SSE is the amount of variation not explained by the regression equation.

It be shown the total sum of the variation in y around its mean is equal to the amount of variation in y around its mean plus the amount of variation not explained. Mathematically, this statement is SST = SSR + SSE. To show this equation holds, algebraic properties (1) and (3) derived earlier must be used. Using these two properties, and expanding the SST equation, the necessary steps to show this equation holds are shown in Table 3.

|Table 3. Algebraic Steps Involved in Showing the Equation SST = SSR + SSE Holds |

|Mathematical Deviation |Step involves |

|[pic] |Original equation |

|[pic] |Add [pic]and subtract [pic] |

|[pic] |Use the definition [pic] |

|[pic] | Expand |

|[pic] |Distribute the summation operator |

|[pic] |Using sum of square definitions |

|[pic] |Need to show middle term equals zero |

|[pic] |Use definition [pic] |

|[pic] |Divide by 2 and distribute the summation operator |

|[pic] |Using algebraic properties 1 and 3 |

|SST = SSR + SSE |Equation shown |

From the equation SST = SSR + SSE, the coefficient of determination can be derived. Taking this equation and dividing both sides by SST one obtains:

(22) [pic]

This equation is equal to one because any number divided by itself equals one. Rearranging this equation the coefficient of determination is obtained:

(23) [pic]

As shown in this equation, the coefficient of determination, R2, is the ratio of the amount of variation explained to the total variation in y around its mean, or equivalently, the one minus the ratio of the amount of variation not explained to the total variation. Thus, R2 measures the amount of sample variation in y that is explained by x. R2 can range from zero (no fit) to one (perfect fit). If x explains no variation in y, the SSR will equal zero. Looking at equation (23), a zero for SSR gives a value of zero for R2. On the other hand, if x explains all the variation in y, SSR will equal SST. In this case, R2 equals one. The values of [0 - 1] are just the theoretical range for the coefficient of determination. One will not usually see either of these values when running a regression.

The coefficient of determination (and its adjusted value discussed later) is the most common measure of the fit of an estimated equation to the observed data. Although, the coefficient of determination is the most common measure, it is not the only measure of the fit of an equation. One needs to look at other measures of fit, that is don’t use R2 as your only gauge of the fit of an estimated equation. Unfortunately, there is not a cutoff value for R2 that gives a good measure of fit. Further, in economic data it is not uncommon to have low R2 values. This is a fact of using socio-economic cross-sectional data. We will continue the discussion on R2 later in this class, when model specification is discussed.

Example Concluded. To finish our example, we need to calculate SST, SSR, and SSE, along with the coefficient of determination. Using the residuals calculated earlier, SSE equals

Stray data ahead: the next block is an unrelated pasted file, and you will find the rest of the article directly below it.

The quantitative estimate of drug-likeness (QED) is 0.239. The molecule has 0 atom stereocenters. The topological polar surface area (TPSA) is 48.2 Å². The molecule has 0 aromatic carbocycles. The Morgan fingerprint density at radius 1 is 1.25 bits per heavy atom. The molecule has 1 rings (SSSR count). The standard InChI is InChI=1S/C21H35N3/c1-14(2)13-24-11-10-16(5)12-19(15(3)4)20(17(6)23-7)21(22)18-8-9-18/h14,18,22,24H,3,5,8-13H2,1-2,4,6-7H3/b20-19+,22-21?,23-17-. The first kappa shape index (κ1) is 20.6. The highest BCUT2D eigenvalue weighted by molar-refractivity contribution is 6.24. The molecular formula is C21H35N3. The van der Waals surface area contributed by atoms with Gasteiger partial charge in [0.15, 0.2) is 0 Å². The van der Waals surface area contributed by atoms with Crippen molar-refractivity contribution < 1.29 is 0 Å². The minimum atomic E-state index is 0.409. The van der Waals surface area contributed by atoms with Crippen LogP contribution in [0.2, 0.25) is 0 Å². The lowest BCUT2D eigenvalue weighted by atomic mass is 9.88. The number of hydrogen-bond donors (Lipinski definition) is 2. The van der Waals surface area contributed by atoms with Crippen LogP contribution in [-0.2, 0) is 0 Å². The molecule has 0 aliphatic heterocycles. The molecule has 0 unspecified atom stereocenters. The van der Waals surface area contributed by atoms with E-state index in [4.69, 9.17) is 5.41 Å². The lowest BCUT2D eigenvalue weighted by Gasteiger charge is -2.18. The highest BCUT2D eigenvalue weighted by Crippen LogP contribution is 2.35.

SSE = (4.17)2 + (4.17)2 + (-8.33)2 = 104.17.

The estimated y values calculated and means earlier are used to obtain SSR:

SSR = (35.83 - 18.33)2 + (0.83 - 18.33)2 + (18.33 - 18.33)2 = 612.5.

Using the actual observations on y, SST equals:

SST = (40 - 18.33)2 + (5 - 18.33)2 + (10 - 18.33)2 = 716.67.

Thus, the coefficient of determination is

R2 = 612.5 / 716.67 = 0.85 or

R2 = 1 - (104.17 / 716.67) = 0.85.

In our example, the amount of variation in y around its mean explained by the estimated equation is 85%.

Important Terms / Concepts

Error Term

Residual

Deviation

Estimated error term

Hat symbol

Sum of squares

SSR

SST

SSE

Why OLS is powerful?

Why OLS is misused?

Four Algebraic properties

Goodness-of-fit

R2 - Coefficient of Determination

Range of R2

n

i

[pic]

Figure 2. General simple linear regression problem of minimizing the sum of squared errors w.r.t. the intercept (b1) and slope (b2) parameters. Note in the notation in the text, a denotes the intercept and b denotes the slope.

Figure 3. Graph showing the minimization of the sum of squared errors for the simple linear regression example

[pic]

-----------------------

Linear Equation Review

Linear equations are simply equations for a line. Recall, from algebra, an equation given by y = ± + ²x has a y-intercept equal to ± and a slope equal to ². The y-intercept gives the point where the line crosses the y-axis. If the interceptα + βx has a y-intercept equal to α and a slope equal to β. The y-intercept gives the point where the line crosses the y-axis. If the intercept is 10, the line will cross the y-axis at this value. Crossing the y-axis indicates a x-value of zero, therefore, the (x, y) point (0, 10) is associated with this line. The slope indicates the rise and run of the line. A slope equal to five indicates y increases by five units (the line rises five units) for each one-unit increase in x (a one unit increase in x). A positive slope indicates the line is upward sloping, whereas a negative slope indicates a downward sloping line. Which of the following equations are linear in x and y?

[pic]

Only the first equation is linear in y and x. The second equation contains an x-squared term. This equation is a quadratic equation. The third equation is also is not a linear equation in x and y; here the natural logarithm of x is in the equation. This equation is commonly known as a semi-log equation. However, each equation remains linear in the y-intercept and slope parameters.

Of the following equations, which one(s) are linear in the y-intercept and slope parameters?

[pic]

Here, none of the equations is linear in the y-intercept and slope parameters. Each equation contains a nonlinear component associates with at least one of the parameters. Linear in parameters is given by

[pic]

As a final example, the following two equations are linear in the y-intercept and slope parameters (α and β), but nonlinear in x

[pic]

}u3

}u1

u2{